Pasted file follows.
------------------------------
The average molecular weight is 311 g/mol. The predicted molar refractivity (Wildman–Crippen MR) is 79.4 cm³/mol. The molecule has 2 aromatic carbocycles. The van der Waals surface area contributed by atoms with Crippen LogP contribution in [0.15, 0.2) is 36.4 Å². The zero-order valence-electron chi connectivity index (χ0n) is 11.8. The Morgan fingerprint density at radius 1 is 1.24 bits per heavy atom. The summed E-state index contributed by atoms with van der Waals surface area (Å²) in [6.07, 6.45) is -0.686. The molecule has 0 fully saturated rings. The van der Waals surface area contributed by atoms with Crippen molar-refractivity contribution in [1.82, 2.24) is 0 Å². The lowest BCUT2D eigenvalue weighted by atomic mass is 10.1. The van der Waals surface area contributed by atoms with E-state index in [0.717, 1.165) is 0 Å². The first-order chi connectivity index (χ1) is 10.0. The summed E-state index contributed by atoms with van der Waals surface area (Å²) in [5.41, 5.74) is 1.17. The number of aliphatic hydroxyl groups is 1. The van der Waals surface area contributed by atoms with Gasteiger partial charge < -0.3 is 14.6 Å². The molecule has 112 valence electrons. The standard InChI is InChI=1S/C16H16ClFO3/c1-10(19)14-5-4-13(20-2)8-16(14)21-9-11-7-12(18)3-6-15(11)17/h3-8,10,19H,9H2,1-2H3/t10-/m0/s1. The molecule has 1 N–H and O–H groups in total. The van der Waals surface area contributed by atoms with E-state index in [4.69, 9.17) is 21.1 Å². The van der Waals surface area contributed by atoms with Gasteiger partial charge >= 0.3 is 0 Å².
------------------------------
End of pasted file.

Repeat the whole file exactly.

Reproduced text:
The average molecular weight is 311 g/mol. The predicted molar refractivity (Wildman–Crippen MR) is 79.4 cm³/mol. The molecule has 2 aromatic carbocycles. The van der Waals surface area contributed by atoms with Crippen LogP contribution in [0.15, 0.2) is 36.4 Å². The zero-order valence-electron chi connectivity index (χ0n) is 11.8. The Morgan fingerprint density at radius 1 is 1.24 bits per heavy atom. The summed E-state index contributed by atoms with van der Waals surface area (Å²) in [6.07, 6.45) is -0.686. The molecule has 0 fully saturated rings. The van der Waals surface area contributed by atoms with Crippen molar-refractivity contribution in [1.82, 2.24) is 0 Å². The lowest BCUT2D eigenvalue weighted by atomic mass is 10.1. The van der Waals surface area contributed by atoms with E-state index in [0.717, 1.165) is 0 Å². The first-order chi connectivity index (χ1) is 10.0. The summed E-state index contributed by atoms with van der Waals surface area (Å²) in [5.41, 5.74) is 1.17. The number of aliphatic hydroxyl groups is 1. The van der Waals surface area contributed by atoms with Gasteiger partial charge < -0.3 is 14.6 Å². The molecule has 112 valence electrons. The standard InChI is InChI=1S/C16H16ClFO3/c1-10(19)14-5-4-13(20-2)8-16(14)21-9-11-7-12(18)3-6-15(11)17/h3-8,10,19H,9H2,1-2H3/t10-/m0/s1. The molecule has 1 N–H and O–H groups in total. The van der Waals surface area contributed by atoms with E-state index in [4.69, 9.17) is 21.1 Å². The van der Waals surface area contributed by atoms with Gasteiger partial charge >= 0.3 is 0 Å².